... my journey from ballerina to triathlete

Wednesday, July 23, 2014

The King's Swim: Many Lessons and an Amusing Surprise

On July 5th I had my first venture into non-triathlon competitive swimming. The 20th annual King's Swim, held at Kailua Pier in Kona, is a 1.2-mile open water swim that I thought sounded fun. I knew I could swim the distance, but I had never gone quite that far without stopping for a breather, and I was determined to get through this course with no water-treading or float breaks. Having just become an official member of the Kona Aquatics Masters team (that's right, three pool workouts and they brought me over to the dark side), I was really looking forward to doing a swim surrounded by the people I have met in the past month and knowing that afterward, I do not have to immediately bike 25 miles.

There's me in the purple swim cap
There were approximately 280 participants. The check in and body marking was full of laughter, smiles, and the pre-race excitement that I have become addicted to and my new coach, Steve, was welcoming as always. For the $15 entry fee we got a really nice dri-fit T-shirt, which was a great surprise. We would later discover that it also included a wonderful banquet of potluck food that hit the spot after a long swim. Basically, I was impressed with the organization of this race.

At 7:55 we waded into the water and yet again I attempted to guess where on earth I might fit into this pack. I figured that these would be an even more serious subset of swimmers than what we see in triathlons, so I started a little farther back than what usually seems to work for me. I think my choice was pretty good. I got passed by several, I passed several. I got kicked a few times, et cetera, but felt pretty good with the speeds of those around me.

I have learned many things (including that my goggles are to tight
and make it look like I had horrifically botched plastic surgery...)
The course went out at an angle to the shore, through clear blue water, yellow coral, and plentiful fish. The conditions were good and I was able to employ the corrections that Coach Steve has given me throughout the majority of the race. Head down, head down, head down. I tried to keep my stroke long, stretching my arms, abs, and obliques and focusing on the water rushing over me, which for whatever reason seems to illicit a smoother stroke for me. About a third of the way in, just before the turnaround, I really started to feel my fatigue. I kept reminding myself that I am definitely capable of completing the distance, but that I just needed to stay patient, not focus on going fast or where I was in the pack, and not think about how much further I had to go. Just keep swimming, just keep swimming... head down! Just keep swimming... When we reached the boat that marked the halfway point and turnaround, something re-set and the way back in felt much smoother and I didn't feel as tired or tense. I can't say that I'm very familiar with the currents in that area, so that may have had something to do with it.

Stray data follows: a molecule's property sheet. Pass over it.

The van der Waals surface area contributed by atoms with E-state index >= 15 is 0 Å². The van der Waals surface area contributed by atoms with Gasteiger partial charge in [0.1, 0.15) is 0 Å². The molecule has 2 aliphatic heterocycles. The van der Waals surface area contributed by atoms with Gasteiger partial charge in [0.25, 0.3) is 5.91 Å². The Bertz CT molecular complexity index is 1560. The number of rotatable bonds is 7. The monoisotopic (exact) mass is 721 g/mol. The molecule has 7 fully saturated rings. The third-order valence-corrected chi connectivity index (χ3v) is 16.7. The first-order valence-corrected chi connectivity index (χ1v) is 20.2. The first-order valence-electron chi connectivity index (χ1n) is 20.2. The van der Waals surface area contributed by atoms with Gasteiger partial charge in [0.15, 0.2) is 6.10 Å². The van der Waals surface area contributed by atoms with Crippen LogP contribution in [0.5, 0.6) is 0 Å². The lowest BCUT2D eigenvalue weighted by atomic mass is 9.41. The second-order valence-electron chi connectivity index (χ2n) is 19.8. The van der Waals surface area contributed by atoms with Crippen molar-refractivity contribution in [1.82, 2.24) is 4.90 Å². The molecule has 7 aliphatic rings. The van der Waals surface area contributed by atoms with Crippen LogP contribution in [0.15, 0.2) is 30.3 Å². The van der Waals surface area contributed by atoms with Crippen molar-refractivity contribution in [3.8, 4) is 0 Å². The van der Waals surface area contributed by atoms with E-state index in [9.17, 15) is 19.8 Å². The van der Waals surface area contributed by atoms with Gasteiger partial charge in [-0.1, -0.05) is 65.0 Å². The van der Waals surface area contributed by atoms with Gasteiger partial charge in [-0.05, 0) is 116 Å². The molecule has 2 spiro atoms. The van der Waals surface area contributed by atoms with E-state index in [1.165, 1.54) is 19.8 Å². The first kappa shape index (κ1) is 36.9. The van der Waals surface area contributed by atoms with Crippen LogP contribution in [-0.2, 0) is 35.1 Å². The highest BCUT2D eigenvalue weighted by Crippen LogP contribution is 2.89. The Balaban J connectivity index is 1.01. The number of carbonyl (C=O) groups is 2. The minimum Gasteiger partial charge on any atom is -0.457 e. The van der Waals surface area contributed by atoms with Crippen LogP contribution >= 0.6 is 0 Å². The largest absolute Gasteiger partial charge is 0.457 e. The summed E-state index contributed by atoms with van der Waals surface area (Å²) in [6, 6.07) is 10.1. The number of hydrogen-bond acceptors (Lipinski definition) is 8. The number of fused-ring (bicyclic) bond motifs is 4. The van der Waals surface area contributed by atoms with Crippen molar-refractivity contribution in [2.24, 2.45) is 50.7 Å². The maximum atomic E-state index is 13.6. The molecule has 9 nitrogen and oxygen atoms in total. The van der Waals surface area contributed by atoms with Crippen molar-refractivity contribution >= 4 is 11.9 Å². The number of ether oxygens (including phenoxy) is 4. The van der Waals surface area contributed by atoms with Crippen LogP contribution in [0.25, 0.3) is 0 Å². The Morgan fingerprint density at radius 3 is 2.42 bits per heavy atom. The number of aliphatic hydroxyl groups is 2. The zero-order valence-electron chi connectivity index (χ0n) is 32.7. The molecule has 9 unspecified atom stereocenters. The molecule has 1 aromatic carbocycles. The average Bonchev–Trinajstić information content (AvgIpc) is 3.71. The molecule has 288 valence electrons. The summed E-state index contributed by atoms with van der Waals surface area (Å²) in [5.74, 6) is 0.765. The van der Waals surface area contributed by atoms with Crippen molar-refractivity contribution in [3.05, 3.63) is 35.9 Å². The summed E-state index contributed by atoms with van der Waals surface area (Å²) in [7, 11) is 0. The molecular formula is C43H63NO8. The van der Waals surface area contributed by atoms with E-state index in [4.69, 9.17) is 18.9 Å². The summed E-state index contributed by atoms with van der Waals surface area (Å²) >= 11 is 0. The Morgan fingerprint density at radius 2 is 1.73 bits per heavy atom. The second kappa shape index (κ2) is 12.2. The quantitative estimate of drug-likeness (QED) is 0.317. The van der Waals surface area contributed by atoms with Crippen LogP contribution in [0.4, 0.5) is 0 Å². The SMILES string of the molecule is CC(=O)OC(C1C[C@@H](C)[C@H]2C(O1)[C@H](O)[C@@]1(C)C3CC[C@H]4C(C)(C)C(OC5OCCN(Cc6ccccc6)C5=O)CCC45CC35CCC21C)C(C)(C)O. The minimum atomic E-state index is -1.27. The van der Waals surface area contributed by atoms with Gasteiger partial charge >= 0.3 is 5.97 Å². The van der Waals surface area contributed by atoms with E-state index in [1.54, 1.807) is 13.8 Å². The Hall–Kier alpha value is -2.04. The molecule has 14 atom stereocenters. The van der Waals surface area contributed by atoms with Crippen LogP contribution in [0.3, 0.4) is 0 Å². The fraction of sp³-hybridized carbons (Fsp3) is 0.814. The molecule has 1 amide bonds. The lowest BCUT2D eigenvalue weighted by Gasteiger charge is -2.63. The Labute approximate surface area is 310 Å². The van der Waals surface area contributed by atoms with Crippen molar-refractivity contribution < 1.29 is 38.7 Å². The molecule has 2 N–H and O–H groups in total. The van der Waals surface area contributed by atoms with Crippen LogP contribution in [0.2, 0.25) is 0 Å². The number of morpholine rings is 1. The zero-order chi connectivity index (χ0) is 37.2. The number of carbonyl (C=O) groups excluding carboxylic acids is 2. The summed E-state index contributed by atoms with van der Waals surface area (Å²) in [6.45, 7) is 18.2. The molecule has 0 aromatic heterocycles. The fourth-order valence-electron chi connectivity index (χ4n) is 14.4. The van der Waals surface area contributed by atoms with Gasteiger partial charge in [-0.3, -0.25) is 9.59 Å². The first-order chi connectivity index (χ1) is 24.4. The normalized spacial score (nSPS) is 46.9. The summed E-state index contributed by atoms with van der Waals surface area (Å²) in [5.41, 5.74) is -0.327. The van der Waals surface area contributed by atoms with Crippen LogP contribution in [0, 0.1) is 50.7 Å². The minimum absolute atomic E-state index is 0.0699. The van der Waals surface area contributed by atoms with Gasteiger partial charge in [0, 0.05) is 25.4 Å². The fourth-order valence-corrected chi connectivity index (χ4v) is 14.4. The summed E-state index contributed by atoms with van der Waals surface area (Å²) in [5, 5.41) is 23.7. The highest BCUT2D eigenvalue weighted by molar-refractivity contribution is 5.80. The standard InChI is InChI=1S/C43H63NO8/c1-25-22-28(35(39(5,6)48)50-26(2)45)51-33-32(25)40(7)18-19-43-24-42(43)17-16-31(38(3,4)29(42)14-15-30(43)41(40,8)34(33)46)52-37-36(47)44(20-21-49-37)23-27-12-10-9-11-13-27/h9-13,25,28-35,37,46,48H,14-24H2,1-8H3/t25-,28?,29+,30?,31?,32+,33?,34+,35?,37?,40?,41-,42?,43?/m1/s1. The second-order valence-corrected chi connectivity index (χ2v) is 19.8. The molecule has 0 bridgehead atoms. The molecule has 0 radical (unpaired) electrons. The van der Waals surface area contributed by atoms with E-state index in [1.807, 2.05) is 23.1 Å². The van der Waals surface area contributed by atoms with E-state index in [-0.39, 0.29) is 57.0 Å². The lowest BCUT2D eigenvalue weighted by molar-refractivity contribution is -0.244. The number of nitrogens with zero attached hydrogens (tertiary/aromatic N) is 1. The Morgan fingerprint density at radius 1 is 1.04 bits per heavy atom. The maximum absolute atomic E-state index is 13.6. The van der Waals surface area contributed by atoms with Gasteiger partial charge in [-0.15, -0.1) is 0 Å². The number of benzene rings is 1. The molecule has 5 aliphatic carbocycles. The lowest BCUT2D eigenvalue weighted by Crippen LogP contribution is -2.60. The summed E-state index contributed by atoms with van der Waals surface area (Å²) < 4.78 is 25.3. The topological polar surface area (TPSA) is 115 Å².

Making the (possibly inappropriate) pass at the finish
Anyway, I kept swimming and before I knew it I was getting close to the buoys marking the channel to the finish. At the pre-race meeting it had been repeatedly stressed that we must swim between the buoys because of shallow water outside of the channel, but when I got closer I couldn't tell how to do that because of the angle of my line of sight. I had to rely on following people, and somehow I ended up taking the turn a little wide. When I realized my trajectory was off and cut inward, I saw that somehow in the confusion I had passed a large group of swimmers who I had been struggling to catch from the halfway point. Bolstered by this development (and realizing that they were right on my tail and I was about to get absorbed into the mass of kicking legs and flailing arms), I swam with all my might toward the sandy shore.
When I made it to the sand, I stood up, placed my hands on my knees and stood still to make sure I had my balance and wasn't going to topple over, then ran past someone on my way up to the finish line. I'm not sure of the etiquette of swim races... my passing someone on the run to the finish either demonstrated a healthy sense of competition or the fact that I'm a douchbag.

Anyway, somewhat comically, I actually placed third in my age group! Granted, there were only 5 people in my age group and I came in 204th overall, but it still felt pretty good to get my awesome King's Swim mug and hear my new coach say "Crystal! You placed!" as I went up to get it at the awards ceremony. It was such a foreign idea that I got really excited. I am used to being the worst at running, so being moderately okay at swimming was a nice change. After a year and a half of very humbling triathlon training, I have learned to push through the tough times and really enjoy each accomplishment, and laugh frequently. Placing in my age group allowed me to both enjoy an accomplishment and laugh at the absurdity of it. Plus, I really like my mug. 

The King's Swim was a great experience, one that I'm glad I did despite it being new territory. It motivated me to keep improving on my swim, and it made me proud to be a part of the vibrant West Hawaii swimming community. We are so lucky to have such beautiful ocean to swim in and such an enthusiastic and talented group of people who are excited about it. And, like always, the new experience was one that I will treasure. 

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